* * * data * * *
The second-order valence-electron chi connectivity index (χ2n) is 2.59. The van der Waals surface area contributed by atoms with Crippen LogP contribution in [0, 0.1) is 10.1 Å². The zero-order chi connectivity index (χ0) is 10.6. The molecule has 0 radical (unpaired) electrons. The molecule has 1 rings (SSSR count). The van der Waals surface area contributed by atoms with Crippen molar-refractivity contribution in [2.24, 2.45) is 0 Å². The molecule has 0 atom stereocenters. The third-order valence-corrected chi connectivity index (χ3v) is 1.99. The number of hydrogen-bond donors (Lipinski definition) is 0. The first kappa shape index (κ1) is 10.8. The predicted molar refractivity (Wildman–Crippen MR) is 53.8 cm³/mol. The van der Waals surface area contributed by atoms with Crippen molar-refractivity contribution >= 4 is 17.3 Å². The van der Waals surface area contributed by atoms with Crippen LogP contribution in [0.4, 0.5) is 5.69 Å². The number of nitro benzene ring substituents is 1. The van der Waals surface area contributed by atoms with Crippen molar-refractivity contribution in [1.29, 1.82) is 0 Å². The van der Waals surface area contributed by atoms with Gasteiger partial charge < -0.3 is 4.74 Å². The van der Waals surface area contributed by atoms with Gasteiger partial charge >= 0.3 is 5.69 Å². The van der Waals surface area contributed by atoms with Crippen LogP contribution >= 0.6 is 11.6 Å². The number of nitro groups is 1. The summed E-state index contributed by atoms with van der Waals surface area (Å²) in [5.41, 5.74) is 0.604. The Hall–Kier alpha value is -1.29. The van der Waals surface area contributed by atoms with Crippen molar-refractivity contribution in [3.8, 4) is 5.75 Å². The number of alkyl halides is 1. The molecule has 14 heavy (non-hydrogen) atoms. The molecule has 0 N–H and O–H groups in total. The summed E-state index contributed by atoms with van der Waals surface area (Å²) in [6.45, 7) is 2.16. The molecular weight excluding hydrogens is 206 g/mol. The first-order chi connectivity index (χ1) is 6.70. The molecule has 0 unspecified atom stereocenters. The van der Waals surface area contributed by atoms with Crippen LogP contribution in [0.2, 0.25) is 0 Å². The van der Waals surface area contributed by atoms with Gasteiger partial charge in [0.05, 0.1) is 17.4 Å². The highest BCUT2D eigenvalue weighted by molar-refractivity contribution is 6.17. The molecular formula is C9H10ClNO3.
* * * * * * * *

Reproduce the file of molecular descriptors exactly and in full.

The second-order valence-electron chi connectivity index (χ2n) is 2.59. The van der Waals surface area contributed by atoms with Crippen LogP contribution in [0, 0.1) is 10.1 Å². The zero-order chi connectivity index (χ0) is 10.6. The molecule has 0 radical (unpaired) electrons. The molecule has 1 rings (SSSR count). The van der Waals surface area contributed by atoms with Crippen molar-refractivity contribution in [2.24, 2.45) is 0 Å². The molecule has 0 atom stereocenters. The third-order valence-corrected chi connectivity index (χ3v) is 1.99. The number of hydrogen-bond donors (Lipinski definition) is 0. The first kappa shape index (κ1) is 10.8. The predicted molar refractivity (Wildman–Crippen MR) is 53.8 cm³/mol. The van der Waals surface area contributed by atoms with Crippen molar-refractivity contribution >= 4 is 17.3 Å². The van der Waals surface area contributed by atoms with Crippen LogP contribution in [0.4, 0.5) is 5.69 Å². The number of nitro benzene ring substituents is 1. The van der Waals surface area contributed by atoms with Crippen molar-refractivity contribution in [1.29, 1.82) is 0 Å². The van der Waals surface area contributed by atoms with Gasteiger partial charge < -0.3 is 4.74 Å². The van der Waals surface area contributed by atoms with Gasteiger partial charge >= 0.3 is 5.69 Å². The van der Waals surface area contributed by atoms with Crippen LogP contribution >= 0.6 is 11.6 Å². The number of nitro groups is 1. The summed E-state index contributed by atoms with van der Waals surface area (Å²) in [5.41, 5.74) is 0.604. The Hall–Kier alpha value is -1.29. The van der Waals surface area contributed by atoms with Crippen molar-refractivity contribution in [3.8, 4) is 5.75 Å². The number of alkyl halides is 1. The molecule has 14 heavy (non-hydrogen) atoms. The molecule has 0 N–H and O–H groups in total. The summed E-state index contributed by atoms with van der Waals surface area (Å²) in [6.45, 7) is 2.16. The molecular weight excluding hydrogens is 206 g/mol. The first-order chi connectivity index (χ1) is 6.70. The molecule has 0 unspecified atom stereocenters. The van der Waals surface area contributed by atoms with Crippen LogP contribution in [0.2, 0.25) is 0 Å². The van der Waals surface area contributed by atoms with Gasteiger partial charge in [0.05, 0.1) is 17.4 Å². The highest BCUT2D eigenvalue weighted by molar-refractivity contribution is 6.17. The molecular formula is C9H10ClNO3.